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Brain Tumer

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Posted by on Monday, October 18, 2010, 4:50
This news item was posted in B, Brain, Cancer, Mental health category and has 1 Comment so far.


Just as you are a unique individual, each brain tumor is unique. In this article, we hope to help you understand some of the more common symptoms of a brain tumor. Think of the brain as the computer center for your body; each part of the brain controls a different function of your body. Symptoms depend on where within the brain the tumor is located. But be aware — the symptoms produced by a brain tumor often mimic the symptoms of other diseases.

Brain Tumer
Brain Tumer

General Symptoms of a Brain Tumor

Headaches are a common initial symptom. Typical “brain tumor headaches” are often described as worse in the morning, with improvement gradually during the day. They may rouse the person from sleep. Sometimes, upon awakening, the person vomits then feels better. These headaches may worsen with coughing, exercise, or with a change in position such as bending or kneeling. They also do not typically respond to the usual headache remedies.

There are many causes, and types, of headaches. If you are experiencing headaches, we encourage to talk to your doctor. He or she is best able to listen to your concerns, outline your medical and headache history, and determine the next “best step” in your care. Don’t know where to start? A visit to your family physician, internist, or primary care provider is a good beginning. If you need or wish specialty care, “neurologists” are doctors trained in the workings of the brain, spine, and nerves. If specialty care is your preference, your family doctor can help you locate a neurologist who specializes in headaches.

To help your doctor better understand your symptoms, prepare for your visit in advance. Keeping a “headache journal”- when they occur, how severe they are, other symptoms that happen at the same time, and the type of remedies you try in an attempt to relieve your symptoms – will provide the doctor with a good overview of the nature of your headaches. Tell your doctor about any changes in your vision, nausea or vomiting, and the severity of those symptoms. After learning your concerns and asking specific questions about your symptoms, your doctor will determine the next step in finding the cause of your headaches.

Other Symptoms of a Brain Tumor:

About one-third of people diagnosed with a brain tumor are not aware they have a tumor until they have a seizure. Seizures are a common symptom of a brain tumor. Seizures are caused by a disruption in the normal flow of electricity in the brain. Those sudden bursts of electricity may cause convulsions, unusual sensations, and loss of consciousness. Focal seizures — such as muscle twitching or jerking of an arm or leg, abnormal smells or tastes, problems with speech or numbness and tingling — may also occur.

Mental and/or Personality Changes
These can range from problems with memory (especially short-term memory), speech, communication and/or concentration changes to severe intellectual problems and confusion. Changes in behavior, temperament and personality may also occur, depending where the tumor is located. These changes can be caused by the tumor itself, by increased pressure within the skull caused by the presence of the tumor, or by involvement of the parts of the brain that control personality.

Mass effect
Mass effect is due to increased intracranial pressure, also called IICP. This increased pressure in the brain may be caused by a tumor growing within the tight confines of the skull, or by hydrocephalus – the blockage of the fluid that flows around and through the brain, and/or by edema – swelling of the brain around the tumor due to an accumulation of fluid. Mass effect can cause damage by compressing and displacing the delicate brain tissue. The symptoms caused by IICP include nausea and vomiting, drowsiness, vision problems such as blurred or double vision or loss of peripheral vision, and the headaches and mental changes already mentioned. A swollen optic nerve (papilledema) is a clear sign of IICP. It can be observed by your eye doctor when he examines your eyes. This sign is common in young children, in persons with slow growing tumors, with tumors in the posterior fossa, and in older patients.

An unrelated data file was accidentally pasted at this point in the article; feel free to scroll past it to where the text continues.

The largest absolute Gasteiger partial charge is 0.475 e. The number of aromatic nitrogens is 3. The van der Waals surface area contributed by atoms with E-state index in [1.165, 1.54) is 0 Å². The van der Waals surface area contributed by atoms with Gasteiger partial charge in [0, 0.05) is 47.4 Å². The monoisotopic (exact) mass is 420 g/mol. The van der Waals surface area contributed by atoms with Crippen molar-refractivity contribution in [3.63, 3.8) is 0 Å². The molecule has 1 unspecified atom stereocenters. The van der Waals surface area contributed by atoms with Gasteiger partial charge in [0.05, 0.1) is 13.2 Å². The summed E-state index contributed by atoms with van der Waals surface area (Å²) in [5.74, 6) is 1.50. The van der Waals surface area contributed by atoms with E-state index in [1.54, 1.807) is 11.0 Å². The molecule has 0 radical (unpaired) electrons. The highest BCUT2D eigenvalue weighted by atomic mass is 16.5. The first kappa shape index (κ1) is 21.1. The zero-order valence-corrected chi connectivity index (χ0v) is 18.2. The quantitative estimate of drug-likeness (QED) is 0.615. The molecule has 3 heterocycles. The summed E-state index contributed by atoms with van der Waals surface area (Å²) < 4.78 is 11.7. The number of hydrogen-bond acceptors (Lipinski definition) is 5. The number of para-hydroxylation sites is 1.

As IICP increases, prompt treatment is required to avoid serious consequences. If you or your loved one is experiencing vision changes, severe/sudden-onset personality changes, vomiting, or severe head pains, please seek emergency medical assistance. This web site, and/or the ABTA staff, do not provide medical advice.

Focal, or Localized, Symptoms
In addition to the common, but non-specific symptoms listed above, other more specific symptoms frequently occur. These “focal symptoms” can help identify the location of the tumor. Focal symptoms include: hearing problems such as ringing or buzzing sounds or hearing loss, decreased muscle control, lack of coordination, decreased sensation, weakness or paralysis, difficulty with walking or speech, balance problems, or double vision.

How do you know if you have a brain tumor?

If you are concerned about any symptoms you are experiencing, or anything you read here, we encourage you to consult your doctor. Share your concerns. The listed symptoms can have many different causes; your doctor can listen to your medical history and make suggestions to help find the cause for your symptoms.

Symptoms by Tumor Location

The following, more specific symptoms are due to a tumor’s effect on specific brain structures. Because the tracts of the central nervous system cross near the base of the skull, a tumor on the right side of the brain may cause symptoms on the left side of the body, and vice-versa, depending on the specific brain structure affected.

Brain Stem – the Midbrain, Pons, Medulla Oblongata
The brain stem controls basic life functions including blood pressure, heart beat, and breathing. The reticular formation (the central core of the brain stem) controls consciousness, eating and sleeping patterns, drowsiness and attention. A tumor of the brain stem produces a variety of symptoms. The most common symptoms are vomiting (usually just after awakening), and a clumsy, uncoordinated walk. Muscle weakness on one side of the face causes a one-sided smile or drooping eyelid. Difficulty in swallowing and slurred or nasal speech are also common. In addition, double vision with an inability to fully move one or both eyes might occur. Headache, usually just after awakening, is common. Head tilt, drowsiness, hearing loss and/or personality changes can also be present. Symptoms may develop gradually.

Located in the posterior fossa, the cerebellum together with the thalamus and cerebrum controls intricate muscular coordination, including walking and speech. See Posterior Fossa.